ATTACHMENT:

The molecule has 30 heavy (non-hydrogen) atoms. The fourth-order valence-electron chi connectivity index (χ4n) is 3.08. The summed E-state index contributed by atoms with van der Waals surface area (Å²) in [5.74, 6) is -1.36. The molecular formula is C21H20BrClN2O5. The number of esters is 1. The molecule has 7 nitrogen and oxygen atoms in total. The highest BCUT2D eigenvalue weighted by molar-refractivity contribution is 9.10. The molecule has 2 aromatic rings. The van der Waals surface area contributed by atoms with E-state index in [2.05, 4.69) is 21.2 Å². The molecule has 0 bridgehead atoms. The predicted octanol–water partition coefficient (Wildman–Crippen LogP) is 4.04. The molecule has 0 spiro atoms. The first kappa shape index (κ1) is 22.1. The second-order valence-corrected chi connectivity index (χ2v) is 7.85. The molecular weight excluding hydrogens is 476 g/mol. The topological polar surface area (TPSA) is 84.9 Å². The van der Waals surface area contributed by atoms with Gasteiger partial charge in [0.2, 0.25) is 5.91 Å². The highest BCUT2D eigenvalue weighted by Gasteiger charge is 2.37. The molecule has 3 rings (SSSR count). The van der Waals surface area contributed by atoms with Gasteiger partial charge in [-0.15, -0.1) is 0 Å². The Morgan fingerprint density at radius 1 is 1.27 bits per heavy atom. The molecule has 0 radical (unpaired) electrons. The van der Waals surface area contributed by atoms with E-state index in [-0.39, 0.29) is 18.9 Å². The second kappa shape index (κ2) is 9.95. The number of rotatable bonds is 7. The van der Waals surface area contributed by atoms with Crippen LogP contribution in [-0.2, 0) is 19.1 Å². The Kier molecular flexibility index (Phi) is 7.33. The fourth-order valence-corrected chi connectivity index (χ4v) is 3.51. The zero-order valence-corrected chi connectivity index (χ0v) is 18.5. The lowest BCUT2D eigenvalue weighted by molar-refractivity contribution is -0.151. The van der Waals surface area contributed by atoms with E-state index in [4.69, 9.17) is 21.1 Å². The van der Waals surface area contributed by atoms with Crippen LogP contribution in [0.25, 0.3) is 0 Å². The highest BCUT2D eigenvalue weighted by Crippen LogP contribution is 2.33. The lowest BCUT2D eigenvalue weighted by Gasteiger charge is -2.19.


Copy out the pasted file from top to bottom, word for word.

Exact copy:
The molecule has 30 heavy (non-hydrogen) atoms. The fourth-order valence-electron chi connectivity index (χ4n) is 3.08. The summed E-state index contributed by atoms with van der Waals surface area (Å²) in [5.74, 6) is -1.36. The molecular formula is C21H20BrClN2O5. The number of esters is 1. The molecule has 7 nitrogen and oxygen atoms in total. The highest BCUT2D eigenvalue weighted by molar-refractivity contribution is 9.10. The molecule has 2 aromatic rings. The van der Waals surface area contributed by atoms with E-state index in [2.05, 4.69) is 21.2 Å². The molecule has 0 bridgehead atoms. The predicted octanol–water partition coefficient (Wildman–Crippen LogP) is 4.04. The molecule has 0 spiro atoms. The first kappa shape index (κ1) is 22.1. The second-order valence-corrected chi connectivity index (χ2v) is 7.85. The molecular weight excluding hydrogens is 476 g/mol. The topological polar surface area (TPSA) is 84.9 Å². The van der Waals surface area contributed by atoms with Gasteiger partial charge in [0.2, 0.25) is 5.91 Å². The highest BCUT2D eigenvalue weighted by Gasteiger charge is 2.37. The molecule has 3 rings (SSSR count). The van der Waals surface area contributed by atoms with Gasteiger partial charge in [-0.15, -0.1) is 0 Å². The Morgan fingerprint density at radius 1 is 1.27 bits per heavy atom. The molecule has 0 radical (unpaired) electrons. The van der Waals surface area contributed by atoms with E-state index in [-0.39, 0.29) is 18.9 Å². The second kappa shape index (κ2) is 9.95. The number of rotatable bonds is 7. The van der Waals surface area contributed by atoms with Crippen LogP contribution in [-0.2, 0) is 19.1 Å². The Kier molecular flexibility index (Phi) is 7.33. The fourth-order valence-corrected chi connectivity index (χ4v) is 3.51. The zero-order valence-corrected chi connectivity index (χ0v) is 18.5. The lowest BCUT2D eigenvalue weighted by molar-refractivity contribution is -0.151. The van der Waals surface area contributed by atoms with E-state index in [4.69, 9.17) is 21.1 Å². The van der Waals surface area contributed by atoms with Crippen LogP contribution in [0.25, 0.3) is 0 Å². The highest BCUT2D eigenvalue weighted by Crippen LogP contribution is 2.33. The lowest BCUT2D eigenvalue weighted by Gasteiger charge is -2.19.